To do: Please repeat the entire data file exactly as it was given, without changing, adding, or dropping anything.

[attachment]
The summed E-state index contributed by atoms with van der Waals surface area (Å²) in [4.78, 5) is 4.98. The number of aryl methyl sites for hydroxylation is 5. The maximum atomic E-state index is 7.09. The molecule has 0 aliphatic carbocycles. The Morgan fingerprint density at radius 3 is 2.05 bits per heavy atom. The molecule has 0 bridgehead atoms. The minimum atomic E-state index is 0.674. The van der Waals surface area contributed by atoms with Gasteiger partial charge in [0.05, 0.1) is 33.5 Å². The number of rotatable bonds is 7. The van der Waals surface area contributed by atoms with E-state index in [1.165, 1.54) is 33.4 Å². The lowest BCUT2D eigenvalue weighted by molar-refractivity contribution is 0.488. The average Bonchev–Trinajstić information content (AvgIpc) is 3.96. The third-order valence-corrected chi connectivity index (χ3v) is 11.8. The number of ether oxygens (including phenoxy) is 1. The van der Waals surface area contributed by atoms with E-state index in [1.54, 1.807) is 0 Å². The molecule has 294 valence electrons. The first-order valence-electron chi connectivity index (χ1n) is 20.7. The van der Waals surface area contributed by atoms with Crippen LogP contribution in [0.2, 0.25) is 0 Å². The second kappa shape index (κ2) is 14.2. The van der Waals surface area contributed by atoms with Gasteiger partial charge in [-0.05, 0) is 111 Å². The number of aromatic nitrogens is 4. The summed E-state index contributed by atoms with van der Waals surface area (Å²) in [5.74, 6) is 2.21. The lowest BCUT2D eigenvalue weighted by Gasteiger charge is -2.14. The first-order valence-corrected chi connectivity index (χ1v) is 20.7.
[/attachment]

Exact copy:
The summed E-state index contributed by atoms with van der Waals surface area (Å²) in [4.78, 5) is 4.98. The number of aryl methyl sites for hydroxylation is 5. The maximum atomic E-state index is 7.09. The molecule has 0 aliphatic carbocycles. The Morgan fingerprint density at radius 3 is 2.05 bits per heavy atom. The molecule has 0 bridgehead atoms. The minimum atomic E-state index is 0.674. The van der Waals surface area contributed by atoms with Gasteiger partial charge in [0.05, 0.1) is 33.5 Å². The number of rotatable bonds is 7. The van der Waals surface area contributed by atoms with E-state index in [1.165, 1.54) is 33.4 Å². The lowest BCUT2D eigenvalue weighted by molar-refractivity contribution is 0.488. The average Bonchev–Trinajstić information content (AvgIpc) is 3.96. The third-order valence-corrected chi connectivity index (χ3v) is 11.8. The number of ether oxygens (including phenoxy) is 1. The van der Waals surface area contributed by atoms with E-state index in [1.54, 1.807) is 0 Å². The molecule has 294 valence electrons. The first-order valence-electron chi connectivity index (χ1n) is 20.7. The van der Waals surface area contributed by atoms with Crippen LogP contribution in [0.2, 0.25) is 0 Å². The second kappa shape index (κ2) is 14.2. The van der Waals surface area contributed by atoms with Gasteiger partial charge in [-0.05, 0) is 111 Å². The number of aromatic nitrogens is 4. The summed E-state index contributed by atoms with van der Waals surface area (Å²) in [5.74, 6) is 2.21. The lowest BCUT2D eigenvalue weighted by Gasteiger charge is -2.14. The first-order valence-corrected chi connectivity index (χ1v) is 20.7.